A Hike into an Ancient Volcano along Route 66

The legendary Route 66 often conjures imagery of neon signs for diners, a plethora of tourist traps, and gas stations. Something that perhaps doesn’t spring to mind is a volcano. But in fact there is a volcano right off of the famed Mother Road, and you can hike into it.

The town of Amboy is most notably known for its iconic Roy’s sign (which was recently restored) but it is also home to a geological marvel, the aptly named Amboy Crater. When you hear “crater” you often think of something falling from the sky to earth to create it, but here, the crater refers to the cinder cone of an ancient volcano, with sprawling lava rock surrounding it.

On a very windy Sunday, Patrick and I trekked along the winding mile long path to the crater, which stands at 250 feet high and 1500 feet wide. We ventured into the crater, then climbed up to the rim and walked along it, which is another one mile hike.

A plaque notes the historical significance of the crater, with the crater itself visible in the distance.

Pathway to the crater, which is visible in the distance.

View of the path from the crater, the land is flat with scattered lava rock, a dirt path twisting through, and desert mountains in the distance.

The steep slope up into the crater.

The pathway into the crater.

Working our way up the crater, the slope on the side, desert in the background.

Higher up the slope, a vast desert landscape devoid of much plant life.

A sign as your arrive into the crater which reads "Crater Trail Crater Rim Loop" and arrows telling visitors which pathways they can take.

Inside the crater itself, mostly dirt on the inside with steep slopes upwards.

Myself, standing within the crater, wearing a black shirt reads "Pioneer."

View from the trim, a vast desert landscape stretches toward some mountains in the distance.

Black lava rock stretches across the ground, all the way to the horizon nearly.

The crater itself, mostly dirt on the inside with steep slopes upwards.

Myself standing on the rim of the crater.

The edge of the rim juts up from the bottom, with a train visible in the distance.

The crater itself, mostly dirt on the inside with steep slopes upwards.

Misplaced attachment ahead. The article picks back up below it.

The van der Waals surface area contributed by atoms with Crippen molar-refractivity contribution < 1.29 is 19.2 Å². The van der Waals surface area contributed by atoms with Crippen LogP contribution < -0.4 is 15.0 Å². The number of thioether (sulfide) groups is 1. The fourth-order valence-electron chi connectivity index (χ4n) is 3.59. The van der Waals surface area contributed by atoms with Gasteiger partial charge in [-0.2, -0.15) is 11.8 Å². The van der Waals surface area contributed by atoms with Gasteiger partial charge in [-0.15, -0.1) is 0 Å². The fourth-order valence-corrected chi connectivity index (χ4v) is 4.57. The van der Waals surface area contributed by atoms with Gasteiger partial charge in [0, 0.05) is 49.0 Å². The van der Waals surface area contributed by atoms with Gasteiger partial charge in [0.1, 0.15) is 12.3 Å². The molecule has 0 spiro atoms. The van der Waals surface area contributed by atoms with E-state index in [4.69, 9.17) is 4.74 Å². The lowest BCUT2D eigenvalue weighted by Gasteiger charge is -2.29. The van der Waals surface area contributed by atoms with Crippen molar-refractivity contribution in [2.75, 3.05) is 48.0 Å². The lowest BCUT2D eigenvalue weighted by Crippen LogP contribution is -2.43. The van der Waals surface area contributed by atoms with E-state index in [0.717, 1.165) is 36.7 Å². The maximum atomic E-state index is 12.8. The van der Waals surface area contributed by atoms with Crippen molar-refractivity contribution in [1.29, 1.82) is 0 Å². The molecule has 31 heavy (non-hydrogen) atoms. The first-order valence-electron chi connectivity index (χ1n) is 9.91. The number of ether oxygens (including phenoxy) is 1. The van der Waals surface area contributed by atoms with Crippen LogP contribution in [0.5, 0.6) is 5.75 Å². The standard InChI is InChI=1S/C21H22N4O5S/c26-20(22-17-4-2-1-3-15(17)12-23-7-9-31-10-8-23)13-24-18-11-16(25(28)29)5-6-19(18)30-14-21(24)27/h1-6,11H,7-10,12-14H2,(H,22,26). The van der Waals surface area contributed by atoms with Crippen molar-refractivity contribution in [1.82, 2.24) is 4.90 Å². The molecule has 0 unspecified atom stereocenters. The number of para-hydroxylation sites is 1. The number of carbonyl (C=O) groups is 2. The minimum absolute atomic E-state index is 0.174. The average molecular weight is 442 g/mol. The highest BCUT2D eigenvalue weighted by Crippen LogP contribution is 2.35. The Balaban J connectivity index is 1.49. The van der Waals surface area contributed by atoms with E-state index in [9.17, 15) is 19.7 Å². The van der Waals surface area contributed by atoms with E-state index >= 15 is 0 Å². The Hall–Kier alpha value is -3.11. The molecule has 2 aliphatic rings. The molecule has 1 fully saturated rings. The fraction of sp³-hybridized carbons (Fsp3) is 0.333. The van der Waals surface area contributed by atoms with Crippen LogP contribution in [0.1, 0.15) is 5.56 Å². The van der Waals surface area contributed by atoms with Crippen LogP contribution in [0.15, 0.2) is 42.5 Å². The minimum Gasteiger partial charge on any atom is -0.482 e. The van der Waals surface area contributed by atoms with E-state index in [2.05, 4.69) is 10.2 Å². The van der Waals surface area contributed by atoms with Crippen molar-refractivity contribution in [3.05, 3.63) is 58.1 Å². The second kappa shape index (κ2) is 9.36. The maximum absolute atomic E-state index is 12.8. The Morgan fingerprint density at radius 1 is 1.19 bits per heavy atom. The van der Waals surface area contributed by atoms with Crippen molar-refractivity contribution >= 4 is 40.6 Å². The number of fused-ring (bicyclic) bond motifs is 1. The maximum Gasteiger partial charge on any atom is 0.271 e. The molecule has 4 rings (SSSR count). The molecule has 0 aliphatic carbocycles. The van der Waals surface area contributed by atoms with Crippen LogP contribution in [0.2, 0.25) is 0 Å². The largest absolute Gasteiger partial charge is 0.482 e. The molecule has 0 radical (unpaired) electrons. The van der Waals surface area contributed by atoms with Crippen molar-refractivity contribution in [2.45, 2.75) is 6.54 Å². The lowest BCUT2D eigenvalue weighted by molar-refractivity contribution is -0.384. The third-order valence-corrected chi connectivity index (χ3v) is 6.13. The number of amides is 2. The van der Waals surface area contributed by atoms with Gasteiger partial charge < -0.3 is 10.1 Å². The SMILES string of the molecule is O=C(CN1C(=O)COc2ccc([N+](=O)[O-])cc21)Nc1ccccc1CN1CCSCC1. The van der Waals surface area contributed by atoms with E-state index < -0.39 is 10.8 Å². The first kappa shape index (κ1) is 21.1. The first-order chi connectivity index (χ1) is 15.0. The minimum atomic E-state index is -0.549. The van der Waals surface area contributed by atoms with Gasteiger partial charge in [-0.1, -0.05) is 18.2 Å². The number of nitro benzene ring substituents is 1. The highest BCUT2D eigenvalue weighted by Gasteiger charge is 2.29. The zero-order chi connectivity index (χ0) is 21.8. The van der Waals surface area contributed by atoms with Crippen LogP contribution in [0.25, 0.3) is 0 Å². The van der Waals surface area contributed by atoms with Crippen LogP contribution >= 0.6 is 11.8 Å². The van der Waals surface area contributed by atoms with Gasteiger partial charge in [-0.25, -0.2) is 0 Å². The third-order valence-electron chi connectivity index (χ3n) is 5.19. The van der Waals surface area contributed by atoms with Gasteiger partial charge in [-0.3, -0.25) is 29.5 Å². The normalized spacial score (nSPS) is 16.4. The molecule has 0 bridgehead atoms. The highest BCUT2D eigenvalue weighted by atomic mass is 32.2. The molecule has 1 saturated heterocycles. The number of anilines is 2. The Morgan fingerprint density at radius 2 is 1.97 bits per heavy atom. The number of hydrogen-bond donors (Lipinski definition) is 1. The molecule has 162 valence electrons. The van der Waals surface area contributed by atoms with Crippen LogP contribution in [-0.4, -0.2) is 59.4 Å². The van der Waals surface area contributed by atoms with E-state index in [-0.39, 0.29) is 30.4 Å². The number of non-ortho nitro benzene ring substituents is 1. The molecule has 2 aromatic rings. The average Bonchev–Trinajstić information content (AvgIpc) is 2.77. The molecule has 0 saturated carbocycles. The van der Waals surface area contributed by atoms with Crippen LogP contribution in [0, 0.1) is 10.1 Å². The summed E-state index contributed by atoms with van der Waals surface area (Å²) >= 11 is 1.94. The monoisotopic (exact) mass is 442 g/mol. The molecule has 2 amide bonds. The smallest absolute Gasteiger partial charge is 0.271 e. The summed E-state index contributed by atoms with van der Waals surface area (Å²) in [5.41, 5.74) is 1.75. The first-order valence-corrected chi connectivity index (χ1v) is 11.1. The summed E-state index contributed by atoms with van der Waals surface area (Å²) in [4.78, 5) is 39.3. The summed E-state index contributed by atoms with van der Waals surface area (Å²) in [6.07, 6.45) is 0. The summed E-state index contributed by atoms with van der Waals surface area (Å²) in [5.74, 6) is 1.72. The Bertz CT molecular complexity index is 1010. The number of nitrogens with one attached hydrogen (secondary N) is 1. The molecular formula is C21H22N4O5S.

Myself walking along the rim of the crater.

In the foreground, sagebrush pops up out of the sand and lava rock, the crater rises in the distance.

In 1959 the Amboy Crater served as the entrance to the center of the earth, in the film adaptation of Jules Vern’s story Journey to the Center of the Earth (currently available to stream on Disney+). Later, in 1973, the crater became a National Natural Landmark. Its unique lava rock surface makes it otherworldly, and was even used for testing the Mars rovers.

The Amboy Crater as it appears in Journey to the Center of the earth, a volcanic rock and ash slope cuts the frame diagonally with a small horse drawn carriage on the right.

Our main reason for visiting the area near the crater is Patrick and I are intermittently traveling the full stretch of Route 66 through California, and eventually plan to bring it all together in a blog post sharing the various highlights. We still have several sections to visit but I do hope to share it within the year.

Climb into the Amboy Crater, located in the small town of Amboy. Typing “Amboy Crater” into Google will give you the location and directions. As the crater is located within the Mojave Desert, so it gets quite hot, and the hike is recommended to be done between October and April. For more detailed information, please visit the Amboy Crater page on the Bureau of Land Management website.

An iconic stop along Route 66, Amboy is experiencing a bit of a revival, with more to come in the future. To learn more about Amboy visit their website!

Destination known: Mars in the Mojave.” Nevada Public Radio, 1 August 2012. Accessed 25 January 2022.
Journey to the Center of the Earth.” AFI Catalog. Accessed 25 January 2022.
Thompson, Davis R., et al. “Details of individual trials at Amboy crater.” ResearchGate, December 2010. Accessed 25 January 2022.

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